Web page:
- List of Upcoming Events: There are some plugins for this, but I’ve just been keeping track of events in a text format. This helps people know if you are available before they contact you. It also helps you keep track of the events you have agreed to join!
- List of Past Events: This may be optional, but it can add an element of social proof depending on the events where you have spoken. It will at least prove the fact that you are a speaker if your upcoming schedule is a little thin.
- Samples of Presentations: Some places require a sample video of you speaking. I don’t have this yet, but I used Slideshare and my YouTube channel as an alternative. That seems to be sufficient for some places.
- “Check Availability” Call-to-Action: I included multiple links (call to actions) to a dedicated contact page for speaking requests. (I use the Contact Form 7 wordpress plugin.) I put them at the end of each description of the talks and at various places throughout what became a very long page. I wasn’t sure how many people would use this separate page, but almost everyone who has contacted me about speaking events used the links.
- Name Your Speaking Page: “Speaking page” doesn’t say much for the audience. It might be helpful in your mind to call it a speaking page, but it just doesn’t say much when you stop and think about it. Instead of saying “Speaking,” I labeled the page “workshops.” I liked the tone of it better than than talks, presentations, or speaking page. Since my website is not an author website per se, it made more sense in that context anyway.
Why it Worked so Well
Just a quick recap. Why did these updates work so well? How did it help me as a presenter?
- Event organizers don’t like creating your talk for you (most of the time).
- It was easy to respond to inquiries with the menu of talks to share.
- Having a list of talks simplified the preparation for the events as well. I could hone and improve a presentation rather than creating a new one for every event. It takes me a long time to craft a presentation so it has been really helpful to create something once and then tweak it over time and for specific events.
- Based on the requested talks, I am able to get a better handle on the biggest needs out there in the field and then go back and created resources and books for my website that people actually want and need.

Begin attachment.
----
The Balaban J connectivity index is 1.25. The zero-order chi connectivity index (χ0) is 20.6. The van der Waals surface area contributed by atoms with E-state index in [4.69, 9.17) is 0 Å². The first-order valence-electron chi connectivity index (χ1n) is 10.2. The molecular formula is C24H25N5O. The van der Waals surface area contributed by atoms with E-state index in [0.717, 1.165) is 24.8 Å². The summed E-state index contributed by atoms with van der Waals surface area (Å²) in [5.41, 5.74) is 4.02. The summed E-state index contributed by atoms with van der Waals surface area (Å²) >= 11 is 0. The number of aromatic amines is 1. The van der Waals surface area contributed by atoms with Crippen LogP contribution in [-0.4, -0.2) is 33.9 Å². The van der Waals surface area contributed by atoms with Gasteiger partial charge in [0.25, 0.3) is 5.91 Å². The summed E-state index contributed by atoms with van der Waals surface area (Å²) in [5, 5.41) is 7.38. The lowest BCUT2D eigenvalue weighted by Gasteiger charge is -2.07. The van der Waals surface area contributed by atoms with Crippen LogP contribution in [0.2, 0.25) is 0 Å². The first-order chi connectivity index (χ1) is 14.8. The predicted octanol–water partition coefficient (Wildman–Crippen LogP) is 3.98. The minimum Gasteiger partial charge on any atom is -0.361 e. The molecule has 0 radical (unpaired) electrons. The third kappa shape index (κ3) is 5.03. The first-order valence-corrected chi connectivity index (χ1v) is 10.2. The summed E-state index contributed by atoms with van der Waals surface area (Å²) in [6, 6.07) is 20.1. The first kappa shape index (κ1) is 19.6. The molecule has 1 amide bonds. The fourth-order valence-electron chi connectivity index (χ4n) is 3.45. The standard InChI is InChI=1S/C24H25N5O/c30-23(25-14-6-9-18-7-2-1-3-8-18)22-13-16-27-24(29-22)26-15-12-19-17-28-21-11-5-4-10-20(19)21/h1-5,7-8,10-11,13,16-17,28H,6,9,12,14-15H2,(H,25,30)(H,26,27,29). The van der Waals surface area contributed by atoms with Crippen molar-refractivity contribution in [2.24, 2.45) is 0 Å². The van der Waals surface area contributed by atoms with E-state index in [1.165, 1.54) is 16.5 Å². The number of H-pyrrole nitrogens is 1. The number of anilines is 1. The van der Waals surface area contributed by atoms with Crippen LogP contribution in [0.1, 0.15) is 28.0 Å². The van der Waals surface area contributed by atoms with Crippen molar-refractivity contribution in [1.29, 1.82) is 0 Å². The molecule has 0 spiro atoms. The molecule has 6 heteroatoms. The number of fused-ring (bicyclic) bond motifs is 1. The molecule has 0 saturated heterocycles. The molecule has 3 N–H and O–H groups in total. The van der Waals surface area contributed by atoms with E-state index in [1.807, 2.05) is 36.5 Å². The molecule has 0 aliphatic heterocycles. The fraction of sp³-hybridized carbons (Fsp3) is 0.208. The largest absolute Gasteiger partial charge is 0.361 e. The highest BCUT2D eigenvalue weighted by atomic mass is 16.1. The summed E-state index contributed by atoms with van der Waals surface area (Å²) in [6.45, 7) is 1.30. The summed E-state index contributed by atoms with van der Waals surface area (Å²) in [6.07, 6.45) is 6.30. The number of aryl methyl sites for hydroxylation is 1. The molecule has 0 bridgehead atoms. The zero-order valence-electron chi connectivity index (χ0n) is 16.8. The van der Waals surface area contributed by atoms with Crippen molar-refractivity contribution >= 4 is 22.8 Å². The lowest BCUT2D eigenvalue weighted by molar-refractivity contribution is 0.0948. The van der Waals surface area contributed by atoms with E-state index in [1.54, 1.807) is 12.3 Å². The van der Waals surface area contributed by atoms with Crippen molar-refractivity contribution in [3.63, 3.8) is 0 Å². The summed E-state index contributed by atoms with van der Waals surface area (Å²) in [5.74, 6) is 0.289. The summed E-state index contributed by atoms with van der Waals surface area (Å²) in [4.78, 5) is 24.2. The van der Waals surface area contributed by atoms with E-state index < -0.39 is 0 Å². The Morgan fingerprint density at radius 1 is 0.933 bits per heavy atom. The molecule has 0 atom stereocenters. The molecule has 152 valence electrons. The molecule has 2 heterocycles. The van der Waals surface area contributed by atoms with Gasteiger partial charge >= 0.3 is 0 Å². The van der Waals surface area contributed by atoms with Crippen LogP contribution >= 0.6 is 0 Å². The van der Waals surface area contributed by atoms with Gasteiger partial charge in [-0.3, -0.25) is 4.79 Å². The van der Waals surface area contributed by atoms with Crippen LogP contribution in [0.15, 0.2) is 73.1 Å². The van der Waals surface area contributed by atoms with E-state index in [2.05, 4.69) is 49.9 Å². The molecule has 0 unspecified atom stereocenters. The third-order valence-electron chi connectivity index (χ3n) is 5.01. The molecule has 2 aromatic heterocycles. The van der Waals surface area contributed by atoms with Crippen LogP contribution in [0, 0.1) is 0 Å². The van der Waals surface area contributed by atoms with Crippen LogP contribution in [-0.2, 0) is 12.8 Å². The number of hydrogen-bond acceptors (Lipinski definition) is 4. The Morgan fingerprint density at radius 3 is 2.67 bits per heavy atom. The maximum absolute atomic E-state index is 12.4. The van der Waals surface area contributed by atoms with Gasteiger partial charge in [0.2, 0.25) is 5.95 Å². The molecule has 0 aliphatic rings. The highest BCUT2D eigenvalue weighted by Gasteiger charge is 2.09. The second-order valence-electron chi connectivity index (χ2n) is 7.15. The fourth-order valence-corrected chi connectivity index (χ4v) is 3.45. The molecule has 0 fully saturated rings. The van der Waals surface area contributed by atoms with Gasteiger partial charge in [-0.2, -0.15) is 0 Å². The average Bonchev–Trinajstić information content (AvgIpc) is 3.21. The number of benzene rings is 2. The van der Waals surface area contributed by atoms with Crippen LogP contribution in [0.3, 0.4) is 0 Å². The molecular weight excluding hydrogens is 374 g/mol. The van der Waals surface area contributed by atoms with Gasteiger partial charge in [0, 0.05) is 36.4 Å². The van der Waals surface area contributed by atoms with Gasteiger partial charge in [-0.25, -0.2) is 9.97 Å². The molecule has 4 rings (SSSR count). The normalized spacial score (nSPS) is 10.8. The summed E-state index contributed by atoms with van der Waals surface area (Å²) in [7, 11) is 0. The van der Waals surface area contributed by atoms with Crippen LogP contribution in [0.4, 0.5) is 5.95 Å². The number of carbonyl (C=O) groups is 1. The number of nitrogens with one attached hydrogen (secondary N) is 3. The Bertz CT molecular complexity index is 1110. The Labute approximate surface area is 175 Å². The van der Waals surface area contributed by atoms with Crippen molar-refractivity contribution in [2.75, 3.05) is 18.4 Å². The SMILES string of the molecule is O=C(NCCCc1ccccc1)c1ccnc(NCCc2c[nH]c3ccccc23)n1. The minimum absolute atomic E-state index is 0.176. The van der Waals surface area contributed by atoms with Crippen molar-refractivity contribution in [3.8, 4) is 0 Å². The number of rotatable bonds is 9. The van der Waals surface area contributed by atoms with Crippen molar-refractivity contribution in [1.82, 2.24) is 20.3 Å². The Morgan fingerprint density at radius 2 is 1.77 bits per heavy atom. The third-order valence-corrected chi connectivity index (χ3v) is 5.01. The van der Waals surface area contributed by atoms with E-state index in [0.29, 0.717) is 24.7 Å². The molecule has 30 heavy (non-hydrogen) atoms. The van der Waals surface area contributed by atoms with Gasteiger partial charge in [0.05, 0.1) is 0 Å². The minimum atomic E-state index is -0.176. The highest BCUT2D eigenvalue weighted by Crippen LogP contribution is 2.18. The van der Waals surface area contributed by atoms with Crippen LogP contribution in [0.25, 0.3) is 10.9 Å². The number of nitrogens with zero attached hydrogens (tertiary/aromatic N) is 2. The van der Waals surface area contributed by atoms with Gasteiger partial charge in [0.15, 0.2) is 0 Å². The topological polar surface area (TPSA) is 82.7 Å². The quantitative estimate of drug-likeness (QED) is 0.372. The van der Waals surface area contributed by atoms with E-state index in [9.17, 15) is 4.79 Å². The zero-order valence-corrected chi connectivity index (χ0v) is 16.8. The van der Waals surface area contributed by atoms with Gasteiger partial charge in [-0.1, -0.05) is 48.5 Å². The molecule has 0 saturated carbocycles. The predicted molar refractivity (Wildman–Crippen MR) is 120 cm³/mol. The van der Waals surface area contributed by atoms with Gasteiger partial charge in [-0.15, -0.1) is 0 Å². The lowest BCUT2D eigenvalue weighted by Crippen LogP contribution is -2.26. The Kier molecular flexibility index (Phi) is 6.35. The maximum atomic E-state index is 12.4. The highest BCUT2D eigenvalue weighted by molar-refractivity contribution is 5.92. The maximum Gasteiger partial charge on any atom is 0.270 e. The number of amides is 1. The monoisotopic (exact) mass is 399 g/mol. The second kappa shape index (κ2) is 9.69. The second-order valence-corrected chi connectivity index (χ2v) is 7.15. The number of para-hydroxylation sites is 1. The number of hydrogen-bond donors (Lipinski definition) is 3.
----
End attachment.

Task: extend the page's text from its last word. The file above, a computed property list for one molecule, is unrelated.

- The page has a very clear call to action: “check availability.”
What I Will Add in the Future
As time goes on, I will reach out to event coordinators for endorsements and add them to the page. I also hope to have some better speaking samples to add to the page. Maybe, as time goes by, I’ll create a DVD or downloadable product for people who would like to attend the workshops, but are unable to travel to the events.
I could also enter all the events into a WordPress plugin like Gigpress, which both Michael Hyatt and Brandon Vogt use on their sites.
There are a number of possibilities, but like I said, it is more important to me to keep my priorities straight and focus on my family.
This is a great post Jared! Thanks so much. I thought about doing this a while back but decided not to because of the exact reasons you talked about. My family commitments really don’t allow me much time for speaking engagements. I get a couple of requests a year right now and that works out fine. I figured, if I put up a speaker page, I’d just have to turn a bunch of people down. I would really love to speak all the time but it’s just not in the cards right now.
Another suggestion is to price yourself out of most markets. The big speakers always talk about that. When there’s too much work and you can’t keep up with it, increase your price. That automatically cuts down on some requests. You can always make exceptions if you really want to do one.
Thanks Marc! I’ve heard the pricing tip from another author too.
Every time I get a request, I talk it over with my wife and with work. They are always good discussions and we make a decision based on what is best for everyone.